Recreation sites across Warner Robins could look radically different in just the next couple of years.
The city is poised to spend more than $30 million to build and upgrade its recreation facilities with money from sales tax revenue as well as bonds that will be repaid over a period of years through the general fund.
The Recreation Department's director, Jarred Reneau, said he hopes each of the five projects will be completed within the next 18 months.
The big-ticket item — roughly estimated to cost about $19 million — will be the new north Houston complex, which will feature four gymnasiums, a walking track, four baseball fields and space for a senior citizens facility.
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"By July, August, we should have all of our bid documents back and have some dirt going on everything," Reneau said.
The other planned recreation improvements include:
* Jessie E. Tanner Jr. Park: renovations, with four football fields and track;
* Memorial Park and Pavilion: New athletics and administration offices, new athletic field, green space and possibly a gym;
* Deloris Toliver Park Pavilion: new basketball gym.
Warner Robins is also spending about $300,000 for a new baseball complex at Simpson Park.
City Councilman Keith Lauritsen said so many projects are in the works at one time because the city hasn't spent much money on recreation centers and park improvements in the last 40 years.
A study performed several years ago showed that Warner Robins was about $80 million behind what it should have spent on recreation, he said.
"We're so far behind we're having to take a drastic approach, and we're not caught up to where we needed to be," Lauritsen said. "I believe (recreation is) a lifeblood with our community, having opportunities for our children and adults. "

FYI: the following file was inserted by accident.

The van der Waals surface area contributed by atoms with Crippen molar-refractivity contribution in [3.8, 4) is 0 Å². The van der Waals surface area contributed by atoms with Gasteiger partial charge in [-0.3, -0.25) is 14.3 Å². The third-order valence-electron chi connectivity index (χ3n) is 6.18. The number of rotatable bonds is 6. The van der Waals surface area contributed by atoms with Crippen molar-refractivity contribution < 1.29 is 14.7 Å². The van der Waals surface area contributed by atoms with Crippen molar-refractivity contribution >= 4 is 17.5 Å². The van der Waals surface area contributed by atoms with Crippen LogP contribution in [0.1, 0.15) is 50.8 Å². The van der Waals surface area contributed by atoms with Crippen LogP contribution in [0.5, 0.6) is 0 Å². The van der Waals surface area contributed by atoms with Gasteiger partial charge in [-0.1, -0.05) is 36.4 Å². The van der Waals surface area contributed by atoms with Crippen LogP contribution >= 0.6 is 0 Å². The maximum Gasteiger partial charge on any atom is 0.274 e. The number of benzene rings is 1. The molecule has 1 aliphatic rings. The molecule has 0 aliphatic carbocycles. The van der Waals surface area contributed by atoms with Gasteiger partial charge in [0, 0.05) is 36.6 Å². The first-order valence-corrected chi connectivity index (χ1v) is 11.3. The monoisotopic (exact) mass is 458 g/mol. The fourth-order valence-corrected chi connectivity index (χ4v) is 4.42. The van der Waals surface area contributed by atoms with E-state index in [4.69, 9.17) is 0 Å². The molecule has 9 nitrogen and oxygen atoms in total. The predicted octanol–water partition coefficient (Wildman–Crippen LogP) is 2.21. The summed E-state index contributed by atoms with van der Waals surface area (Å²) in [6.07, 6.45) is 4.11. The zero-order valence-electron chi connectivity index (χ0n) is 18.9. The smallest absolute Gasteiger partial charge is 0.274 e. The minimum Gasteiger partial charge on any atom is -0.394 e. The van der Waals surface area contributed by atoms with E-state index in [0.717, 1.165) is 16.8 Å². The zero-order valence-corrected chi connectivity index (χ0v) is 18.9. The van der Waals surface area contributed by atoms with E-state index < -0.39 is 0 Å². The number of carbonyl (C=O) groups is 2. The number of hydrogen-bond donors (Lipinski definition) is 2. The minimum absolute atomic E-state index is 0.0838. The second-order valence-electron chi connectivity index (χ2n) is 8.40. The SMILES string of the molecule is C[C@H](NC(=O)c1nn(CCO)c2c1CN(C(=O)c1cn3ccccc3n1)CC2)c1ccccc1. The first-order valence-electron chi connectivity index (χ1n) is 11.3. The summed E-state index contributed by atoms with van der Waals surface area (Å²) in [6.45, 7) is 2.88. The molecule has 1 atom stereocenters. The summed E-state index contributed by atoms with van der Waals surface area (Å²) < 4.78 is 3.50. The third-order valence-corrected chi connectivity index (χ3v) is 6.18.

The city dedicated $5 million for recreation in the 2012 special purpose local option sales tax referendum. Another $15 million will be spent from the 2018 SPLOST revenue proceeds. But by using bond funds, the city will have enough money to get rolling on the projects, as well as other plans such as building a Welcome Center.
"What we will go ahead and do is issue bonds so we can get our hands on all the money we need to do all the projects at one time," Lauritsen said.
The upcoming changes will allow for more programs for residents, and they will also help spur economic development, Reneau and Lauritsen said.
A primary goal is to attract tournaments — including volleyball, basketball and baseball travel teams — where players, coaches and parents will spend their time and money in Warner Robins.
Warner Robins is already at capacity with the number of people participating in various programs offered through the recreation department, but the changes will open up those options, Reneau said.
"Having everything, as much as we can, in one location like football, basketball, baseball complexes will help us logistically, and parents of multiple kids ... will have one location versus having to drive to different sites," Reneau said. "We'll be able to attract people from not only the Atlanta area, but from down south (Georgia) to Florida."
While Warner Robins plays catch-up in upgrading its recreation offerings, neighboring Macon-Bibb County continues to tap sales tax revenue for another round of renovations and expansions to its parks and recreation centers.
Among the highlights: the construction of the $7.6 million new south Bibb County Recreation Center off Houston Road, the expansion of the Rosa Jackson Recreation Center and more than $4 million spent on Central City Park..
After spending more than $40 million on recreation with the 2012 SPLOST, another $43.5 million from the 2018 tax is now budgeted for Macon-Bibb recreation projects over the next 10 years.
The recreation department director said in 2017 that the expansions led to more programs and in some cases doubled the number of people visiting certain recreation centers.